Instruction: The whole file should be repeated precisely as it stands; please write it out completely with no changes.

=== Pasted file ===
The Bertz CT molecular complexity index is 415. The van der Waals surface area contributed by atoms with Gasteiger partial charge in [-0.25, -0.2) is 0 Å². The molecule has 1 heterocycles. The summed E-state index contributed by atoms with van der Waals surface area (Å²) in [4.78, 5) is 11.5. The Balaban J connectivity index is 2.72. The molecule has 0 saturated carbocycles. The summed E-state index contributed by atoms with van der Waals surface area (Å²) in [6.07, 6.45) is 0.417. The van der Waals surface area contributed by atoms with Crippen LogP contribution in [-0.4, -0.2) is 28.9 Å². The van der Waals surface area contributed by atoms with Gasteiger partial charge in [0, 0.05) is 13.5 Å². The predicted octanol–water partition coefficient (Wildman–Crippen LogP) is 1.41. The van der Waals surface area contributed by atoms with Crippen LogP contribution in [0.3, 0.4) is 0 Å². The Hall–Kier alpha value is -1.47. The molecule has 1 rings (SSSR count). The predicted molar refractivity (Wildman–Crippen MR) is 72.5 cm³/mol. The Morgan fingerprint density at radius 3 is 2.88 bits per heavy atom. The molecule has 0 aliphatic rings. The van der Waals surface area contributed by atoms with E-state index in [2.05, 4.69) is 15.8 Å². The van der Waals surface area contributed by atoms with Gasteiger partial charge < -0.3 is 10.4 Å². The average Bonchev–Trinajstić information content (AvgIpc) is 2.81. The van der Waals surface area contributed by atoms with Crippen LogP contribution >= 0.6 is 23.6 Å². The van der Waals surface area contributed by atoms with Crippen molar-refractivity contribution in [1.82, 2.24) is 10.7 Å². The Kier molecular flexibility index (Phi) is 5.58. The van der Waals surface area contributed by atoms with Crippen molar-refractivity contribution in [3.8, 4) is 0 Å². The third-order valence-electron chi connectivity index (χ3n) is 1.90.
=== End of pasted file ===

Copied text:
The Bertz CT molecular complexity index is 415. The van der Waals surface area contributed by atoms with Gasteiger partial charge in [-0.25, -0.2) is 0 Å². The molecule has 1 heterocycles. The summed E-state index contributed by atoms with van der Waals surface area (Å²) in [4.78, 5) is 11.5. The Balaban J connectivity index is 2.72. The molecule has 0 saturated carbocycles. The summed E-state index contributed by atoms with van der Waals surface area (Å²) in [6.07, 6.45) is 0.417. The van der Waals surface area contributed by atoms with Crippen LogP contribution in [-0.4, -0.2) is 28.9 Å². The van der Waals surface area contributed by atoms with Gasteiger partial charge in [0, 0.05) is 13.5 Å². The predicted octanol–water partition coefficient (Wildman–Crippen LogP) is 1.41. The van der Waals surface area contributed by atoms with Crippen LogP contribution in [0.3, 0.4) is 0 Å². The Hall–Kier alpha value is -1.47. The molecule has 1 rings (SSSR count). The predicted molar refractivity (Wildman–Crippen MR) is 72.5 cm³/mol. The Morgan fingerprint density at radius 3 is 2.88 bits per heavy atom. The molecule has 0 aliphatic rings. The van der Waals surface area contributed by atoms with E-state index in [2.05, 4.69) is 15.8 Å². The van der Waals surface area contributed by atoms with Gasteiger partial charge < -0.3 is 10.4 Å². The average Bonchev–Trinajstić information content (AvgIpc) is 2.81. The van der Waals surface area contributed by atoms with Crippen LogP contribution >= 0.6 is 23.6 Å². The van der Waals surface area contributed by atoms with Crippen molar-refractivity contribution in [1.82, 2.24) is 10.7 Å². The Kier molecular flexibility index (Phi) is 5.58. The van der Waals surface area contributed by atoms with Crippen molar-refractivity contribution in [3.8, 4) is 0 Å². The third-order valence-electron chi connectivity index (χ3n) is 1.90.